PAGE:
Tuesday, June 24, 2014

What Can SFR Offer To Readers With Disabilities?

SF Signal has a new-ish feature called Special Needs in Strange Worlds, "…a column focusing on celebrating disabilities in SFF. This column will focus on book reviews, author interviews, and guest posts to highlight the beauty and importance of our flaws."

Sarah Chorn's feature has helped inject some much-needed diversity into SF/F. That said, the title and description raise two concerns:

* use of the word "flaw" risks portraying disabled people as inferior overall

* to the adult disability community, "special needs" is code for "extraordinary" and "other" in a way that performs a function opposite that of inclusivity. Think of it like this: how often are the needs of disabled folks considered first when it comes to Internet and tech accessibility? Something to consider.

During one of my frequent visits to SF Signal, I noticed author Sharon Lynn Fisher's name pop up in one of the SNiSW posts. I was like, "Oh, cool! A sci-fi romance--wait a minute." I scratched my head. Something didn't seem right.

Then I saw the book that was the focus of the feature--THE OPHELIA PROPHECY. I had read that book. It's not a book with disabled characters. Believe me, I'd have blogged about it by now if it were. THE OPHELIA PROPHECY has biopunk and genetic engineering in a post-apocalyptic setting, but the characters are as non-disabled as they come.

To Ms. Fisher's credit, she noted in her post that "…none of the characters in my Tor book The Ophelia Prophecy have a disability in the conventional sense." And she reframes "special needs" as "physical challenges" in order to more accurately represent the characters. But it doesn't change the fact that her post lacks expected insights about disability. With a feature like SNiSW, the author of the post can make a real difference. For example, what kinds of insights might we have gained if a disabled reader had provided commentary about how, in THE OPHELIA PROPHECY, the heroine's memory loss is a disability experience?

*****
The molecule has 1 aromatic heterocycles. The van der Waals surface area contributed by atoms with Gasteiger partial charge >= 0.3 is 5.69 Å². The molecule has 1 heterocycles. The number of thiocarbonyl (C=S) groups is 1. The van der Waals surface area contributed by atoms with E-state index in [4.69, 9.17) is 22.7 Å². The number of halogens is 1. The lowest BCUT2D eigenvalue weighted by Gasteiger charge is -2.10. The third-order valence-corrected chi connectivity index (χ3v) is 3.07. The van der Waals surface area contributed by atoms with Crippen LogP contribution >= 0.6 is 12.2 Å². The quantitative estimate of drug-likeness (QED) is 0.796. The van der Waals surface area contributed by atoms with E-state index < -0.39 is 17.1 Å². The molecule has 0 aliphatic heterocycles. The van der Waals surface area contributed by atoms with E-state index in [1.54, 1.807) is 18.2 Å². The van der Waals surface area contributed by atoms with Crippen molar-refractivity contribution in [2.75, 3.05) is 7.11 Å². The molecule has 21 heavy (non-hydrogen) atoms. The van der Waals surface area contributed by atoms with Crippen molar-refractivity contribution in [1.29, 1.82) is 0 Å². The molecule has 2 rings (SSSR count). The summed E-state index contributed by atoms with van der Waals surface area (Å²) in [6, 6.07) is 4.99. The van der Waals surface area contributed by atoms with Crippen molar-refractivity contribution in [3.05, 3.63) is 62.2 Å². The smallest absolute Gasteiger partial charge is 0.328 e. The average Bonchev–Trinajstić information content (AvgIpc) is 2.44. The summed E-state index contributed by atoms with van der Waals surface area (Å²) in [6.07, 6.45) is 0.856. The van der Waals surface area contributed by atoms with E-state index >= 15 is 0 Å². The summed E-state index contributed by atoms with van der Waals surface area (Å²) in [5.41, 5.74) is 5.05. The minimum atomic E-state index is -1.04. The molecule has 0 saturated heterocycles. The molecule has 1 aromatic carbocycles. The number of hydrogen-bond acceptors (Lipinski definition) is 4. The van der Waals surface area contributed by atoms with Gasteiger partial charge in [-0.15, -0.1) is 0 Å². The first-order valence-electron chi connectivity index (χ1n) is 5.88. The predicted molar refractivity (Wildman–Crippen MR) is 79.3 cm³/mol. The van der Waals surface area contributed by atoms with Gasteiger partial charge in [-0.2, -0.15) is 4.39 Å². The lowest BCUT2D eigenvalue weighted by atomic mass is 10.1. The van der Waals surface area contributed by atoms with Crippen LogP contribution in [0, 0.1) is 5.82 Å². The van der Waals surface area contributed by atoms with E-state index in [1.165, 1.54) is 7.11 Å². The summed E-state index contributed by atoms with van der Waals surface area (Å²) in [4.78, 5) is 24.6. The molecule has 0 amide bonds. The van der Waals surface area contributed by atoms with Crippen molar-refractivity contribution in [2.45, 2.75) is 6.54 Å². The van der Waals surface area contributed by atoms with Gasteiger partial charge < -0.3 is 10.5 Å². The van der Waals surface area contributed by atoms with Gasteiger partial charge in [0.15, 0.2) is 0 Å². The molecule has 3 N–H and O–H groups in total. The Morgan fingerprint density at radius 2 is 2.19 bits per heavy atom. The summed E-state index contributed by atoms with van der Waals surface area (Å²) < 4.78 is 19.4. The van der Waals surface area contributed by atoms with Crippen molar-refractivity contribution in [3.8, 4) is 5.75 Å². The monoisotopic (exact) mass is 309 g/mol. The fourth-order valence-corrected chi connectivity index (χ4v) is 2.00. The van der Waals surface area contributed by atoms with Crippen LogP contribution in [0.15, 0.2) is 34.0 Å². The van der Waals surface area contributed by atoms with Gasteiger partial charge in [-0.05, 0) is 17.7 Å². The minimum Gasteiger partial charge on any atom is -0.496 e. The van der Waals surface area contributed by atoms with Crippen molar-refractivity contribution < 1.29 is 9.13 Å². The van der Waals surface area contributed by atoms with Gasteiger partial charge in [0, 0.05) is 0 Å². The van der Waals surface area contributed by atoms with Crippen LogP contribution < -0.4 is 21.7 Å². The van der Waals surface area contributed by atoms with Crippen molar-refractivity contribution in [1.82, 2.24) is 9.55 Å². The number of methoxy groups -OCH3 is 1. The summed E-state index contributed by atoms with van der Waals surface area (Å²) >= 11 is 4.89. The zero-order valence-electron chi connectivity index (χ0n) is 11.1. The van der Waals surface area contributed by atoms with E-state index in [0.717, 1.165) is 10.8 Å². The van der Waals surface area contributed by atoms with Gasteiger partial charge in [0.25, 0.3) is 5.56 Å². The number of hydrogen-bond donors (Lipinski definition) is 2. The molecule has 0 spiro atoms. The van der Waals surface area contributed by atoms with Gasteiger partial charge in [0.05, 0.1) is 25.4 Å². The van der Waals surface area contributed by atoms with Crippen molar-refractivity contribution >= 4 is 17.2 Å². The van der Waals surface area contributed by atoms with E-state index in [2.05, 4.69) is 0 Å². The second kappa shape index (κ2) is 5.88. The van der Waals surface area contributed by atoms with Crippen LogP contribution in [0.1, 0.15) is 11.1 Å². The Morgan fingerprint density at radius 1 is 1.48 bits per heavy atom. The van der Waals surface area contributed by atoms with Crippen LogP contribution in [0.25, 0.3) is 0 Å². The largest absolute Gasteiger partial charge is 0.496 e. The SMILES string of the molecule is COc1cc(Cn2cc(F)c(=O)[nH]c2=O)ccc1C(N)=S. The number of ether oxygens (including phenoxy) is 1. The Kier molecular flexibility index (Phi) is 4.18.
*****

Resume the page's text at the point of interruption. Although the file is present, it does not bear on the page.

The post made me realize how easy it is to inadvertently marginalize and erase books with disabled characters--even in a feature designed to bring them to light.

The post is also a misfire considering there are about a half-dozen SFRs that would have made a much better fit. Therefore, I decided this is a good time to have a conversation about disabled characters in SFR and what one actually looks like (or might look like). One, because readers with disabilities deserve to see themselves reflected far more often in this genre and two, SFR's relative youth means authors have a chance to chart a course, almost from the start, to accurate, sensitive, and thoughtful portrayals of disability.

How can SFR help meet the needs of readers with disabilities?
If you're a non-disabled reader, I'm willing to bet you've probably seen people in your life with disabilities. Maybe someone in your family has a disability. You might work or go to school with someone who has one. Heck, if you haven't encountered anyone with a disability, you might want to think about moving out from under the rock you've been living under. It's also highly likely you've met a disabled person and didn’t even know it.

Over the course of my lifetime, I've known as many disabled people as non-disabled ones. They have included neighbors, friends, family members, and folks I've worked with. If they all were to start reading SFR (hey, a gal can dream!), they might want to see themselves represented in a story. People with disabilities date, fall passionately in love, negotiate intimate relationships, and have hot sex. They'll do all of that in the future as well.